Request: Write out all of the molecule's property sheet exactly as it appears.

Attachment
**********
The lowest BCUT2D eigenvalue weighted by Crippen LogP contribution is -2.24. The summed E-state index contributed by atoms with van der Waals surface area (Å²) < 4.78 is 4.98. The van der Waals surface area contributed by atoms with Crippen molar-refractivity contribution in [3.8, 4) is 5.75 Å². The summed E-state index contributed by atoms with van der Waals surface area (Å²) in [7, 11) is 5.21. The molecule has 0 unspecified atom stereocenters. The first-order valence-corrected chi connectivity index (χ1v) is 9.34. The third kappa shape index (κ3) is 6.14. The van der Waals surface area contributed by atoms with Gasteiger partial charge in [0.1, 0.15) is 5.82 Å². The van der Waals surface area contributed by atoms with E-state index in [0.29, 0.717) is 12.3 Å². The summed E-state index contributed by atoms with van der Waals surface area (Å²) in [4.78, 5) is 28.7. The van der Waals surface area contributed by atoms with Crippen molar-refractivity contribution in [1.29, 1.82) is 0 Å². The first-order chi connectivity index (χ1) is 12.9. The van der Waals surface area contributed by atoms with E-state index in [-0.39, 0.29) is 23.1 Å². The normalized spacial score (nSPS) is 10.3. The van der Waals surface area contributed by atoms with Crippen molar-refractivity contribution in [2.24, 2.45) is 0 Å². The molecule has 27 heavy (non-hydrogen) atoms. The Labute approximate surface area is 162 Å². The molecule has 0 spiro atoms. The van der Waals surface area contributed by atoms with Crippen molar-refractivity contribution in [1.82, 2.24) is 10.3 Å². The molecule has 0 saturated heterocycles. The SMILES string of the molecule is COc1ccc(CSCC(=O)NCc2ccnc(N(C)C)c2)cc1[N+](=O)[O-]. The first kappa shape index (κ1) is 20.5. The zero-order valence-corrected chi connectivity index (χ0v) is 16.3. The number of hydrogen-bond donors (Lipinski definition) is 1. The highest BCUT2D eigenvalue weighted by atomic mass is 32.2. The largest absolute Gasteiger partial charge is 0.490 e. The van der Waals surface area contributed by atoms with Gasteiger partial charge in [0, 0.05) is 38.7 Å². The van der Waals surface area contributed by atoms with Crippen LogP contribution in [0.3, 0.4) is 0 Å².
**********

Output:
The lowest BCUT2D eigenvalue weighted by Crippen LogP contribution is -2.24. The summed E-state index contributed by atoms with van der Waals surface area (Å²) < 4.78 is 4.98. The van der Waals surface area contributed by atoms with Crippen molar-refractivity contribution in [3.8, 4) is 5.75 Å². The summed E-state index contributed by atoms with van der Waals surface area (Å²) in [7, 11) is 5.21. The molecule has 0 unspecified atom stereocenters. The first-order valence-corrected chi connectivity index (χ1v) is 9.34. The third kappa shape index (κ3) is 6.14. The van der Waals surface area contributed by atoms with Gasteiger partial charge in [0.1, 0.15) is 5.82 Å². The van der Waals surface area contributed by atoms with E-state index in [0.29, 0.717) is 12.3 Å². The summed E-state index contributed by atoms with van der Waals surface area (Å²) in [4.78, 5) is 28.7. The van der Waals surface area contributed by atoms with Crippen molar-refractivity contribution in [1.29, 1.82) is 0 Å². The first-order chi connectivity index (χ1) is 12.9. The van der Waals surface area contributed by atoms with E-state index in [-0.39, 0.29) is 23.1 Å². The normalized spacial score (nSPS) is 10.3. The van der Waals surface area contributed by atoms with Crippen molar-refractivity contribution in [2.24, 2.45) is 0 Å². The molecule has 27 heavy (non-hydrogen) atoms. The Labute approximate surface area is 162 Å². The molecule has 0 spiro atoms. The van der Waals surface area contributed by atoms with Crippen molar-refractivity contribution in [1.82, 2.24) is 10.3 Å². The molecule has 0 saturated heterocycles. The SMILES string of the molecule is COc1ccc(CSCC(=O)NCc2ccnc(N(C)C)c2)cc1[N+](=O)[O-]. The first kappa shape index (κ1) is 20.5. The zero-order valence-corrected chi connectivity index (χ0v) is 16.3. The number of hydrogen-bond donors (Lipinski definition) is 1. The highest BCUT2D eigenvalue weighted by atomic mass is 32.2. The largest absolute Gasteiger partial charge is 0.490 e. The van der Waals surface area contributed by atoms with Gasteiger partial charge in [0, 0.05) is 38.7 Å². The van der Waals surface area contributed by atoms with Crippen LogP contribution in [0.3, 0.4) is 0 Å².